Trinity Wealth Management
Integrity Commitment Experience
Wealth Management Principles
Robert J. Wassel, Jr. MBA, CPA/PFS
Who Are You?
Wealth means different things to different people, but most agree that being wealthy equates to financial
independence. Wealth is highly variable when measured across different time intervals or when viewed
from different perspectives. A mentor of mine frequently reminded me that even a person of modest
means in today’s world lives better than kings of 100 years ago. Our job is to help you identify your
current position as either among the truly wealthy, accumulating wealth or both.
A simple definition of wealth is that your investable assets are sufficient to support your lifestyle for the
remainder of your life while leaving some, or all, of the principal to your heirs or charity. This definition
requires a regular income stream from your portfolio based on your expenses less non-portfolio income
sources, such as pensions or Social Security. Portfolio income is comprised of interest, dividends and
realized capital gains. Thus, a typical wealth management portfolio may be weighted heavily towards
investments that pay regular interest and dividends, such as bonds and large company stock. Disregarding
outside income sources, a person with annual expenses of $50,000 requires a smaller investment income
stream than someone with $200,000 in annual expenses. Being a millionaire doesn’t necessarily mean
you are wealthy!
For those fortunate enough to be among the truly wealthy, maintaining wealth requires managing risk.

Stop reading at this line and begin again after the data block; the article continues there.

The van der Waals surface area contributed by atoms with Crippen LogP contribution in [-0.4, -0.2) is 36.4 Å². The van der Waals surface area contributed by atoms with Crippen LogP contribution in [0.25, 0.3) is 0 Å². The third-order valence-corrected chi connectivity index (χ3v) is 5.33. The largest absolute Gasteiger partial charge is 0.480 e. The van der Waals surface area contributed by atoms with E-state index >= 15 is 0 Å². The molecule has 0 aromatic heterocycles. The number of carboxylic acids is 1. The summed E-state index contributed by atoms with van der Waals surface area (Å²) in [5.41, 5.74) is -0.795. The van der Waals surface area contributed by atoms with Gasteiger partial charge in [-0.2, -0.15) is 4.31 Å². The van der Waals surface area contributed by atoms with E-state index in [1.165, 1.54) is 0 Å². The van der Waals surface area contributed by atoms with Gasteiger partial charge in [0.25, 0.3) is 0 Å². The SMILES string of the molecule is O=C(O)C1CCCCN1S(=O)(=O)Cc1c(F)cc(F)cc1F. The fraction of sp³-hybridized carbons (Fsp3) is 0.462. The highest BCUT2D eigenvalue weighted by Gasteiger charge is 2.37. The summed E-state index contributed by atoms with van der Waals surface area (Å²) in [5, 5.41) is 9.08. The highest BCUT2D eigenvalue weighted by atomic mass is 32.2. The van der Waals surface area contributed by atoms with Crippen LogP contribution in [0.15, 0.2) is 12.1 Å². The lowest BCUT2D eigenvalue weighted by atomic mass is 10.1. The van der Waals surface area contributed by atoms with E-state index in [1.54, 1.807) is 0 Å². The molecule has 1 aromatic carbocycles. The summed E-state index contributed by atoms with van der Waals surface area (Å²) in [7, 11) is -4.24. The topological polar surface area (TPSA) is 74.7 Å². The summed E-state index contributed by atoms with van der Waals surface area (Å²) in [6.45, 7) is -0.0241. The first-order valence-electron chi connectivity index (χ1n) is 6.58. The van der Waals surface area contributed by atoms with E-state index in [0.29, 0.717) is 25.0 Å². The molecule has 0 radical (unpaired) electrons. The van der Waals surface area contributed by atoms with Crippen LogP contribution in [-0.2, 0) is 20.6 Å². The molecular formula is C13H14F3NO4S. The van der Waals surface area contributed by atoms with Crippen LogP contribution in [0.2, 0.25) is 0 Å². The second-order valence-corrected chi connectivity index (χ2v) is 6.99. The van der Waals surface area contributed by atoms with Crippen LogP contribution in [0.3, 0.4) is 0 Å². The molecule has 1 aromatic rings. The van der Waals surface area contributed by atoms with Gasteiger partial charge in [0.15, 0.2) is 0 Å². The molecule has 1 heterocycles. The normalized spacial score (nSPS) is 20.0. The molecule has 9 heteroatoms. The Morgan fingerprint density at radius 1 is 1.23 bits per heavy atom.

All types of risk, not just what we find in the portfolio. Focusing on portfolio risk, the key issue is
whether or not your portfolio can safely navigate the inevitable ups and downs of the world economy and
still provide the needed income. True wealth, coupled with proper wealth management, reduces risk by
limiting the downside effect on portfolio value during market downturns while allowing sufficient growth
when markets prosper. Managing wealth effectively does not entail trying to capture the peak of every
bubble or anticipate every trend. Thus, extremely wealthy individuals will pay a billion dollars for a
company with 6% after tax income and be satisfied with consistent, albeit flat, profits. They can live off
the $60 million per year! Trinity Wealth Management uses the term “Stay Rich Pocket” to describe one
method we use to manage portfolio risk and keep our clients among those deemed wealthy.
Many high income clients spend years acquiring education, job skills and paying their “dues” in the
corporate ranks, yet they never build true wealth. If they recognize this fact and commit sufficient current
resources to building financial wealth, most of these clients have enough time to accumulate the assets
required to be included among the truly wealthy. If this is your situation, you are a wealth accumulator
and the proper approach to investing is significantly different. While everyone needs a certain degree of
capital preservation, accumulators need to invest more aggressively to achieve their goal of financial
independence. Thus, accumulators view periodic market declines as a buying opportunity.
Where Are You?
When you begin working with Trinity Wealth Management, one of our first tasks is to identify your
assets, income and expenses. We then determine your goals and objectives and calculate your progress in
achieving them. The outcome of this analysis drives the strategy we recommend. If you are financially
independent, we chart a course for wealth preservation and income. If you need to accumulate additional
wealth to achieve your goals, we chart a course to make that happen. We believe no situation is without
hope. We live in a great country with a great deal of benefits that are often overlooked and undervalued.
Let’s start by reviewing the principals of wealth accumulation.
Often called dollar-cost-averaging, this is a strategy that mathematically buys more shares when prices are